Now that Labor Day weekend has arrived and the ending credits are beginning to roll on summer 2011, my sidekick, Greg, and I have taken it upon ourselves to once again collaborate on a music video where he does the playing, I try not to let my delirium tremors get in the way of holding the camcorder steady, and we both do our best to ignore the stench of stale urine on Staple Street, where we recently shot this video in TriBeCa.
The tune we have chosen is Summertime from the folk opera Porgy and Bess, with music by George Gershwin, book by DuBose Heywood and lyrics by Heywood and Ira Gershwin. According to Summertime Connection, a web site completely devoted to this one song, for the past seven years eleven guys from all over the world have been collecting as much data as possible about how many times this song has been recorded and performed. According to this site:
“At May 1st 2011 at 00.01 GMT we know of at least 41,915 public performances, of which 33,345 have been recorded. Of these we have 25,998 full recordings in our collection.”
This treasure trove of information impresses me much more than the state-side guys that are walking encyclopedias about Abbott and Costello. The guys at Summertime Connection have concluded that Summertime is one of the most covered songs in music history, so Lame Adventures is joining the herd in time for the upcoming revival on Broadway of Porgy and Bess, now re-titled The Gershwins’ Porgy and Bess (yes Heywood, the writer, is neglected title-wise).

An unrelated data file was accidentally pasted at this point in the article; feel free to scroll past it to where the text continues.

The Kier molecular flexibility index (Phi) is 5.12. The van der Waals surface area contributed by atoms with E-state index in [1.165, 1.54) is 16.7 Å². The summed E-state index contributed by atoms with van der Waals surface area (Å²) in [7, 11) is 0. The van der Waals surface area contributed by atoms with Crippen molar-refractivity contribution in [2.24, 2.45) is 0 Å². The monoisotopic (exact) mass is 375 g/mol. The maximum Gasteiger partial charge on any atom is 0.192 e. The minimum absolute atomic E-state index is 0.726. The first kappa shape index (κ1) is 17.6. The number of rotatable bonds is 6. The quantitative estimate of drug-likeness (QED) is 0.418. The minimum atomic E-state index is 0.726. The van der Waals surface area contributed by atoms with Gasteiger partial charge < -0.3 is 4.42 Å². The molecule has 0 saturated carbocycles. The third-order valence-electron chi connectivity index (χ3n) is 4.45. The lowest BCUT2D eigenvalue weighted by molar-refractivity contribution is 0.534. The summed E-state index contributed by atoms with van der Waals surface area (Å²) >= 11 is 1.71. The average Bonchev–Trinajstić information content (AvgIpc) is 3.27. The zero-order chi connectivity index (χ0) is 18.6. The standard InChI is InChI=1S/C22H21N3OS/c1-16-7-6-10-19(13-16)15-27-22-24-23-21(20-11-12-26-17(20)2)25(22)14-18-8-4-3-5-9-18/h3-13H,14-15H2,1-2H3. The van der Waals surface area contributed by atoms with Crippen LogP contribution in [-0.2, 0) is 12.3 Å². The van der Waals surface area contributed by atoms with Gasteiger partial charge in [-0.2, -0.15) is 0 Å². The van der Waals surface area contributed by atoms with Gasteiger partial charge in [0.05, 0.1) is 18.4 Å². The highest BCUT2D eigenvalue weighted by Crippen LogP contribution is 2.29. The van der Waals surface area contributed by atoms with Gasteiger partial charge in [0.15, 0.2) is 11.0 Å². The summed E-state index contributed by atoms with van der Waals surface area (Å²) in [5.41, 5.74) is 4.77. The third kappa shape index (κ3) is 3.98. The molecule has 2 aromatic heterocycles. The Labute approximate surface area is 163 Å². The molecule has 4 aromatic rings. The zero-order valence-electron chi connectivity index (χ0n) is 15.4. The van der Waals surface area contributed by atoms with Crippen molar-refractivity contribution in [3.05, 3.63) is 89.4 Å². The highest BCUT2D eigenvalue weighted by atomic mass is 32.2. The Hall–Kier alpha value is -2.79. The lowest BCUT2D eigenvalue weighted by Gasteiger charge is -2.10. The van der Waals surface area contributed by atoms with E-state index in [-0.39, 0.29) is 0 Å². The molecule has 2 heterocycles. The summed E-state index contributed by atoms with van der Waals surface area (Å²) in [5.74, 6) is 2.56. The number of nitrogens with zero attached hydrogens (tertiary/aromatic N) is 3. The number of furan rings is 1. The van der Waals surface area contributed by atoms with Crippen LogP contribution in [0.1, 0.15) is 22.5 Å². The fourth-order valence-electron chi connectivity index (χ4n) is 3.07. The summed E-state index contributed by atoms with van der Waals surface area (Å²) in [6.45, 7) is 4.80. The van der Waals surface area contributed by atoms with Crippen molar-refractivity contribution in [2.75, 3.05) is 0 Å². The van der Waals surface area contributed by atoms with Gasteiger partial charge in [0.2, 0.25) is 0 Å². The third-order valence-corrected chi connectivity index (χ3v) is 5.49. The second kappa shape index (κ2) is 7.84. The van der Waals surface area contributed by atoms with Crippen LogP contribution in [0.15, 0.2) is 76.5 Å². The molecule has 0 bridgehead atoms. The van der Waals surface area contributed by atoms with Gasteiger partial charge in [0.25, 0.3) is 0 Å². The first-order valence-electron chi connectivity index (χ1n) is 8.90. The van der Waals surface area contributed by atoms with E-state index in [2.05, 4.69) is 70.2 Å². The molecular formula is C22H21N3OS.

In a scathing letter to The New York Times directed at the creative team that’s reviving this show, music-theater legend Stephen Sondheim vents his spleen, and almost every other organ in his being, at the liberties they (Suzan Lori-Parks, Diane Paulus, and Diedre Murray) have taken including the renaming of this masterwork. Had I been subject to the intensity of his wrath, I would have either hidden under the covers of my bed for the remainder of the year, or made the humiliation easy on myself and simply blown out my brains.
Fortunately, the creative team forged ahead and their revival is currently in out of town tryouts at the American Repertory Theater in Cambridge, Massachusetts before it transitions to Broadway this winter. The initial review by Ben Brantley, top theater critic at The New York Times, gave the star, Audra McDonald, who plays Bess, a rave, and the overall show an endorsement, so the creative forces behind this revival must be breathing a huge sigh of relief. Possibly, after he sees it, even Stephen Sondheim might give it an upward digit. Naturally, I’m thinking about his thumb but he might choose to stick with his middle finger.
Check out Greg contributing to the almost 42,000 public performances of Summertime as summer slips away.